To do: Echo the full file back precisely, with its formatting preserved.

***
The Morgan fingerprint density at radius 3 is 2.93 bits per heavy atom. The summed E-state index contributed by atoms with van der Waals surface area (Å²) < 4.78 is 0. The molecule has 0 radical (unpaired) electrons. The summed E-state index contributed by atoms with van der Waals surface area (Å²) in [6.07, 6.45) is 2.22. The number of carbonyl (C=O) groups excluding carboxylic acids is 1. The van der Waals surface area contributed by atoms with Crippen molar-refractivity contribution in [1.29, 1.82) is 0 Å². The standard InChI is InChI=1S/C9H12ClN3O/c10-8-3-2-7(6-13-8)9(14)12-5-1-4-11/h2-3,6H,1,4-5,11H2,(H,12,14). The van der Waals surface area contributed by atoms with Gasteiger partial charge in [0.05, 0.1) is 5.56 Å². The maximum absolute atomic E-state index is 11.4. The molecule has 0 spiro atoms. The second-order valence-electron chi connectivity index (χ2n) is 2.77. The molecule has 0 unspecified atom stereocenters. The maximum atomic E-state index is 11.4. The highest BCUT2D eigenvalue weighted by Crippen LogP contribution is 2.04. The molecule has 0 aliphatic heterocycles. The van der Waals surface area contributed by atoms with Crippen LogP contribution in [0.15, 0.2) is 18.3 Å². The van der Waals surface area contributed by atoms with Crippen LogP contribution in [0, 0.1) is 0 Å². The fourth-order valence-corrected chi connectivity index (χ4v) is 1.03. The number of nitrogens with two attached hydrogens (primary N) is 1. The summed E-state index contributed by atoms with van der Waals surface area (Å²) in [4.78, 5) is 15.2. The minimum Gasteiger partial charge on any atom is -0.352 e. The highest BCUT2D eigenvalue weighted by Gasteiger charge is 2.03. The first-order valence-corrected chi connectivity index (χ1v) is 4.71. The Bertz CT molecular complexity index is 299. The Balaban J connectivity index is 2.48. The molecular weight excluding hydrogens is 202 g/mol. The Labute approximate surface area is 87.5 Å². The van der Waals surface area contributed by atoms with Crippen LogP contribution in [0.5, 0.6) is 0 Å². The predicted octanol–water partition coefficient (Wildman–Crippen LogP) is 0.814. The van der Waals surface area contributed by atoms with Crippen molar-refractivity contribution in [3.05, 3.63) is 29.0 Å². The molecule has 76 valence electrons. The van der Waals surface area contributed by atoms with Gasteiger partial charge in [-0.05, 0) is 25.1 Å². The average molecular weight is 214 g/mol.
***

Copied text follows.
The Morgan fingerprint density at radius 3 is 2.93 bits per heavy atom. The summed E-state index contributed by atoms with van der Waals surface area (Å²) < 4.78 is 0. The molecule has 0 radical (unpaired) electrons. The summed E-state index contributed by atoms with van der Waals surface area (Å²) in [6.07, 6.45) is 2.22. The number of carbonyl (C=O) groups excluding carboxylic acids is 1. The van der Waals surface area contributed by atoms with Crippen molar-refractivity contribution in [1.29, 1.82) is 0 Å². The standard InChI is InChI=1S/C9H12ClN3O/c10-8-3-2-7(6-13-8)9(14)12-5-1-4-11/h2-3,6H,1,4-5,11H2,(H,12,14). The van der Waals surface area contributed by atoms with Gasteiger partial charge in [0.05, 0.1) is 5.56 Å². The maximum absolute atomic E-state index is 11.4. The molecule has 0 spiro atoms. The second-order valence-electron chi connectivity index (χ2n) is 2.77. The molecule has 0 unspecified atom stereocenters. The maximum atomic E-state index is 11.4. The highest BCUT2D eigenvalue weighted by Crippen LogP contribution is 2.04. The molecule has 0 aliphatic heterocycles. The van der Waals surface area contributed by atoms with Crippen LogP contribution in [0.15, 0.2) is 18.3 Å². The van der Waals surface area contributed by atoms with Crippen LogP contribution in [0, 0.1) is 0 Å². The fourth-order valence-corrected chi connectivity index (χ4v) is 1.03. The number of nitrogens with two attached hydrogens (primary N) is 1. The summed E-state index contributed by atoms with van der Waals surface area (Å²) in [4.78, 5) is 15.2. The minimum Gasteiger partial charge on any atom is -0.352 e. The highest BCUT2D eigenvalue weighted by Gasteiger charge is 2.03. The first-order valence-corrected chi connectivity index (χ1v) is 4.71. The Bertz CT molecular complexity index is 299. The Balaban J connectivity index is 2.48. The molecular weight excluding hydrogens is 202 g/mol. The Labute approximate surface area is 87.5 Å². The van der Waals surface area contributed by atoms with Crippen LogP contribution in [0.5, 0.6) is 0 Å². The predicted octanol–water partition coefficient (Wildman–Crippen LogP) is 0.814. The van der Waals surface area contributed by atoms with Crippen molar-refractivity contribution in [3.05, 3.63) is 29.0 Å². The molecule has 76 valence electrons. The van der Waals surface area contributed by atoms with Gasteiger partial charge in [-0.05, 0) is 25.1 Å². The average molecular weight is 214 g/mol.